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TIMORE -- On some nights, these New York Yankees look like noble inheritors of a triumphant tradition. They are poised, proficient, professional, superb in the clutch -- everything you think of as the best of the Yankees.
And then on other nights, they look old and average.
Monday's 3-2 loss came on one of those nights in the second category. Unfortunately, it was also Game 2 of the American League Division Series against the Baltimore Orioles. The Yankees had a chance here to take complete command of this series, with a 2-0 lead over the young Orioles. But they weren't quite up to it.
Which of these teams is the real 2012 Yankees? They both are.
The Yankees were good enough to win the AL East, again, and to produce the best record in the AL. Happy home-field advantage. The question becomes, how much is left for October? This was once traditionally the time of year owned by the Yankees, but in the last 12 seasons, they have won just one World Series.
After a terrific start by CC Sabathia and a five-run ninth inning touched off by Russell Martin's homer in Sunday night's series-opening 7-2 win, the Yankees looked like the Yankees were supposed to look at this time of the year. They were capable, they were clutch, they were compelling.
And in Game 2, they had Andy Pettitte, the all-time leader in postseason victories, going against Wei-Yin Chen. Chen, a Taiwanese left-hander who made his name pitching professionally in Japan, had a nice season as a Major League rookie. But in the last of his four starts against the Yankees this season, he gave up seven runs in 4 2/3 innings.
You did not have to be a riverboat gambler to like the Yankees' chances in this one, and Pettitte pitched well enough to win. In fact, that sells him a little short. He pitched well enough to become the first man ever to win 20 postseason games. But he didn't win that 20th game, because Chen, practically a stationary target the last time he faced the Yanks, pitched just a bit better, allowing two runs (one earned) over 6 1/3 innings.
So the Orioles emerged with a new lease on postseason life and a tied series. It is true that the remainder of this series will be played at Yankee Stadium, but the Orioles have spent six months surprising people. They give no indication of being intimidated or awed or even particularly impressed by their postseason circumstances.
The Yankees, in turn -- after appearing to be invincible on Sunday night -- were in trouble on Monday night.
Oh, there is another grounder in the hole that another shortstop puts in his pocket, but Derek Jeter can no longer get to it.
Mark Teixeira, in the wake of his left calf strain, expends so much energy for so little yardage gained that merely watching him run is a painful experience.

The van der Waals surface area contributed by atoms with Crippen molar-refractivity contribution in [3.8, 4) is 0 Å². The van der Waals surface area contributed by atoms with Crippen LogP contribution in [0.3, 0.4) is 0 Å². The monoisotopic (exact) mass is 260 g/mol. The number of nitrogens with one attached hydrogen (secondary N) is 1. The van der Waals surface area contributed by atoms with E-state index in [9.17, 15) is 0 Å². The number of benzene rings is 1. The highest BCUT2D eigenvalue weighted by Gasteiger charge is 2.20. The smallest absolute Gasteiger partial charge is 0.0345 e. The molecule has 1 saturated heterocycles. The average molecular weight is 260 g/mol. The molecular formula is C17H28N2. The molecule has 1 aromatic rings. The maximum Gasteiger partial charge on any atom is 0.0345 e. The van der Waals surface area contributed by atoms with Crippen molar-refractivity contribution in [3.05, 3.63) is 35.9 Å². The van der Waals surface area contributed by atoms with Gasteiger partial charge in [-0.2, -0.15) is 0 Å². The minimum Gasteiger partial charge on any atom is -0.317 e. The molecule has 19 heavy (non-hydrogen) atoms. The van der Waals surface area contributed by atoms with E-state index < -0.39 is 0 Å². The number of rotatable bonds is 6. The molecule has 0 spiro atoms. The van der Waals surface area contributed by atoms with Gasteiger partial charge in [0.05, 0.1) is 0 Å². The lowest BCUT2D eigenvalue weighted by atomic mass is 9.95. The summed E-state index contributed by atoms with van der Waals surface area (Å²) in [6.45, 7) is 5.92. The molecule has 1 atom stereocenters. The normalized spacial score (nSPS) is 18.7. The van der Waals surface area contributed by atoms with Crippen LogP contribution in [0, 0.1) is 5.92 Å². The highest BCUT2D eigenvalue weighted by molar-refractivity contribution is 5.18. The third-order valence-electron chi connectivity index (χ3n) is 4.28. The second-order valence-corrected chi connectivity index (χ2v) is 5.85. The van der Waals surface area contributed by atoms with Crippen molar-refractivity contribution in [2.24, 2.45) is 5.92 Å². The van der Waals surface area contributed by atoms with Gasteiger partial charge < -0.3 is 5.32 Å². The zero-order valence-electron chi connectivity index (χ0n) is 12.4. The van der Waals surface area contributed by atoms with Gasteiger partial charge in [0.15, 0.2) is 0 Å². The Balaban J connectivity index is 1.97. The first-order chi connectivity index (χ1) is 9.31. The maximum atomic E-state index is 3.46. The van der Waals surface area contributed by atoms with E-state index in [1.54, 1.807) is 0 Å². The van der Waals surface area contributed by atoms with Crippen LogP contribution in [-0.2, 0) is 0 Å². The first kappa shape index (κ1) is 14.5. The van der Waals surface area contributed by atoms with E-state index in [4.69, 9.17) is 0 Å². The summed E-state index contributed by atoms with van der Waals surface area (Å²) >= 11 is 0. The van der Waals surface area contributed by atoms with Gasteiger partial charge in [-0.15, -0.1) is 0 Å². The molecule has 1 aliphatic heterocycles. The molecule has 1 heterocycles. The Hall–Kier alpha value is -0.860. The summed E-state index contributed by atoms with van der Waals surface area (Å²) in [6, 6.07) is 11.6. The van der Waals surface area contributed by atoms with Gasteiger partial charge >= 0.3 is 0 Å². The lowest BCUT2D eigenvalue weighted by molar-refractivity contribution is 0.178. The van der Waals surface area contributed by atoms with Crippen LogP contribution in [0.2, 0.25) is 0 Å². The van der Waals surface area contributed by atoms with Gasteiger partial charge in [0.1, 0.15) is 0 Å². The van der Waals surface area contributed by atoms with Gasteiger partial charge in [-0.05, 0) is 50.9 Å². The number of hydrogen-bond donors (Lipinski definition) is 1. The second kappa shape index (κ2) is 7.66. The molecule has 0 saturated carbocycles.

Alex Rodriguez cannot fairly be called a shadow of his former self, because even the shadow is not consistently visible.
The Yankees, at too many times this season, have struggled to find timely hitting. Monday night was no exception, as they stranded 10 runners and went 2-for-8 with runners in scoring position. Manager Joe Girardi maintains that, before the season ends badly or sadly, the Yankees will hit in these crucial situations. He is not, the manager stated, worried about this issue.
"No, I believe these guys are going to come through," Girardi said. "I believe they're going to put up good at-bats and they're going to break through. I believe in them."
At the end of Monday night's game, the Yankees were left with the hope that Baltimore's closer, Jim Johnson, would implode for the second time in as many games. But the guy led the Majors in saves this year with 51. Placed in a one-run save situation, he buzzed through Jeter, Ichiro Suzuki and Rodriguez without a moment's difficulty and the Orioles were back in postseason business. If you combine the ages of these three players at the top of the Yankees' lineup, then subtract that number from the current year, you find yourself all the way back into the 19th century.
In two nights' time, the Yankees have covered the gamut from terrific, just splendid, right on time, to inadequate. On successive evenings, you could look at these Bronx Bombers and say, "They can't be beaten," followed by, "They can't possibly win like this."
With the Yankees, I still lean toward the former, more optimistic view. I know, this may simply be a habit of history. But right now, all they need to do is win two out of three at home against a team that hasn't been at this level in 16 years. If there is still enough of the Yankees actually remaining in these Yankees, this gets done.